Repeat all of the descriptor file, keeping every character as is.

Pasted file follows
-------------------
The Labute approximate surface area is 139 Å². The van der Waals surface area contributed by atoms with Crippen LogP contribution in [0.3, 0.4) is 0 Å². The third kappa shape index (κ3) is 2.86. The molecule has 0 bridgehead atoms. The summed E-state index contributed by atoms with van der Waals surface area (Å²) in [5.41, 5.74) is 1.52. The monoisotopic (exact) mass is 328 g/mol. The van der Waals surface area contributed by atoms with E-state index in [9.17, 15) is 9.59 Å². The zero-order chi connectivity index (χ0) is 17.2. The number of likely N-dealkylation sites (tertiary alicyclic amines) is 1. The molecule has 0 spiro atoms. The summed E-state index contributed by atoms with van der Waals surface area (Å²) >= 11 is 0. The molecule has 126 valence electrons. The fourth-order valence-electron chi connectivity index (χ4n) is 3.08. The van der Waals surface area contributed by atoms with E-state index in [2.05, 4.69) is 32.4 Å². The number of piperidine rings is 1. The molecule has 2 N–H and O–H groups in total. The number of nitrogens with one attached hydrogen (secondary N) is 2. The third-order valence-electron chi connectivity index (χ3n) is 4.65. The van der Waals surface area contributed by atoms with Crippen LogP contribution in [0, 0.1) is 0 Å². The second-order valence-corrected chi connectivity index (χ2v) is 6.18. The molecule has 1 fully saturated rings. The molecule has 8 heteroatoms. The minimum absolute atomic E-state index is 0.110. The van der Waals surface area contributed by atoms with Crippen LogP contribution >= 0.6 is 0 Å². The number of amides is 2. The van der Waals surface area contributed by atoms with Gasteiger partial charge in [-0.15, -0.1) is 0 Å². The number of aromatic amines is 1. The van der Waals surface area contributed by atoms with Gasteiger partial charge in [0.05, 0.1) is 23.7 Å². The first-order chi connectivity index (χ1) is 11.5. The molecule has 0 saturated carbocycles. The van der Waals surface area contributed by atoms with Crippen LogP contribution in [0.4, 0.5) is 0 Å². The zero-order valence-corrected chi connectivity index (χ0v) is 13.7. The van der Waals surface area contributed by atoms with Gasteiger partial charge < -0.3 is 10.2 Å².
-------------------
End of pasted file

The Labute approximate surface area is 139 Å². The van der Waals surface area contributed by atoms with Crippen LogP contribution in [0.3, 0.4) is 0 Å². The third kappa shape index (κ3) is 2.86. The molecule has 0 bridgehead atoms. The summed E-state index contributed by atoms with van der Waals surface area (Å²) in [5.41, 5.74) is 1.52. The monoisotopic (exact) mass is 328 g/mol. The van der Waals surface area contributed by atoms with E-state index in [9.17, 15) is 9.59 Å². The zero-order chi connectivity index (χ0) is 17.2. The number of likely N-dealkylation sites (tertiary alicyclic amines) is 1. The molecule has 0 spiro atoms. The summed E-state index contributed by atoms with van der Waals surface area (Å²) >= 11 is 0. The molecule has 126 valence electrons. The fourth-order valence-electron chi connectivity index (χ4n) is 3.08. The van der Waals surface area contributed by atoms with E-state index in [2.05, 4.69) is 32.4 Å². The number of piperidine rings is 1. The molecule has 2 N–H and O–H groups in total. The number of nitrogens with one attached hydrogen (secondary N) is 2. The third-order valence-electron chi connectivity index (χ3n) is 4.65. The van der Waals surface area contributed by atoms with Crippen LogP contribution in [0, 0.1) is 0 Å². The second-order valence-corrected chi connectivity index (χ2v) is 6.18. The molecule has 1 fully saturated rings. The molecule has 8 heteroatoms. The minimum absolute atomic E-state index is 0.110. The van der Waals surface area contributed by atoms with Crippen LogP contribution >= 0.6 is 0 Å². The number of amides is 2. The van der Waals surface area contributed by atoms with Gasteiger partial charge in [-0.15, -0.1) is 0 Å². The number of aromatic amines is 1. The van der Waals surface area contributed by atoms with Gasteiger partial charge in [0.05, 0.1) is 23.7 Å². The first-order chi connectivity index (χ1) is 11.5. The molecule has 0 saturated carbocycles. The van der Waals surface area contributed by atoms with Crippen LogP contribution in [0.4, 0.5) is 0 Å². The zero-order valence-corrected chi connectivity index (χ0v) is 13.7. The van der Waals surface area contributed by atoms with Gasteiger partial charge < -0.3 is 10.2 Å².